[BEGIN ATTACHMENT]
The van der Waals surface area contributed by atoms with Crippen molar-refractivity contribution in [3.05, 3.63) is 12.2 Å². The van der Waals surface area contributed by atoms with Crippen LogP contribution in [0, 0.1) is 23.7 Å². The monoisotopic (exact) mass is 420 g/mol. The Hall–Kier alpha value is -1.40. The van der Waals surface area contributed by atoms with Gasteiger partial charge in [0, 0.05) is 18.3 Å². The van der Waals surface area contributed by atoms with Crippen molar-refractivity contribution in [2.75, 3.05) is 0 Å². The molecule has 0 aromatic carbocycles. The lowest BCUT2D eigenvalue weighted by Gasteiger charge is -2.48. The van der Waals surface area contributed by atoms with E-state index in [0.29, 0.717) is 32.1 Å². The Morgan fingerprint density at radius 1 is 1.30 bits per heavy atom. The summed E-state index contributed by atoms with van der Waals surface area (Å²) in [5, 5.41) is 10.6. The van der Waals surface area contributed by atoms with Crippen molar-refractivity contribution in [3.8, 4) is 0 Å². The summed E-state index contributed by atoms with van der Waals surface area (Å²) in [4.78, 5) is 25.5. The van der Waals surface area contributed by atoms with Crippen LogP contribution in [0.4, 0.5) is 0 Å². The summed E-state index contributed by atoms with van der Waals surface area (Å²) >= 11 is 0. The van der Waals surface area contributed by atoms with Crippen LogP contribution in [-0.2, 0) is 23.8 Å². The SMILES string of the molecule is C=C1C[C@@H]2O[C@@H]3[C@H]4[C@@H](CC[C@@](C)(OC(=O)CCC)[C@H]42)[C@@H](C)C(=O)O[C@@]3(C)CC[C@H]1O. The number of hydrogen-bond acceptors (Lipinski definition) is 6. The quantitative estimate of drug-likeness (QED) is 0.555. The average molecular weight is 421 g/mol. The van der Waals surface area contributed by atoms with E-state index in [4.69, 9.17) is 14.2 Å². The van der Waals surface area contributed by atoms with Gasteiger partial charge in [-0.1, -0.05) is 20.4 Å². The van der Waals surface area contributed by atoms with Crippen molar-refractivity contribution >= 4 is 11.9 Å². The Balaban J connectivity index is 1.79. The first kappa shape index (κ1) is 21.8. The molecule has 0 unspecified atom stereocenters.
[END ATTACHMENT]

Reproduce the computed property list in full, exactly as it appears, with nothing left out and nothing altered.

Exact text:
The van der Waals surface area contributed by atoms with Crippen molar-refractivity contribution in [3.05, 3.63) is 12.2 Å². The van der Waals surface area contributed by atoms with Crippen LogP contribution in [0, 0.1) is 23.7 Å². The monoisotopic (exact) mass is 420 g/mol. The Hall–Kier alpha value is -1.40. The van der Waals surface area contributed by atoms with Gasteiger partial charge in [0, 0.05) is 18.3 Å². The van der Waals surface area contributed by atoms with Crippen molar-refractivity contribution in [2.75, 3.05) is 0 Å². The molecule has 0 aromatic carbocycles. The lowest BCUT2D eigenvalue weighted by Gasteiger charge is -2.48. The van der Waals surface area contributed by atoms with E-state index in [0.29, 0.717) is 32.1 Å². The Morgan fingerprint density at radius 1 is 1.30 bits per heavy atom. The summed E-state index contributed by atoms with van der Waals surface area (Å²) in [5, 5.41) is 10.6. The van der Waals surface area contributed by atoms with Crippen molar-refractivity contribution in [3.8, 4) is 0 Å². The summed E-state index contributed by atoms with van der Waals surface area (Å²) in [4.78, 5) is 25.5. The van der Waals surface area contributed by atoms with Crippen LogP contribution in [0.4, 0.5) is 0 Å². The summed E-state index contributed by atoms with van der Waals surface area (Å²) >= 11 is 0. The van der Waals surface area contributed by atoms with Crippen LogP contribution in [-0.2, 0) is 23.8 Å². The SMILES string of the molecule is C=C1C[C@@H]2O[C@@H]3[C@H]4[C@@H](CC[C@@](C)(OC(=O)CCC)[C@H]42)[C@@H](C)C(=O)O[C@@]3(C)CC[C@H]1O. The number of hydrogen-bond acceptors (Lipinski definition) is 6. The quantitative estimate of drug-likeness (QED) is 0.555. The average molecular weight is 421 g/mol. The van der Waals surface area contributed by atoms with E-state index in [4.69, 9.17) is 14.2 Å². The van der Waals surface area contributed by atoms with Gasteiger partial charge in [-0.1, -0.05) is 20.4 Å². The van der Waals surface area contributed by atoms with Crippen molar-refractivity contribution >= 4 is 11.9 Å². The Balaban J connectivity index is 1.79. The first kappa shape index (κ1) is 21.8. The molecule has 0 unspecified atom stereocenters.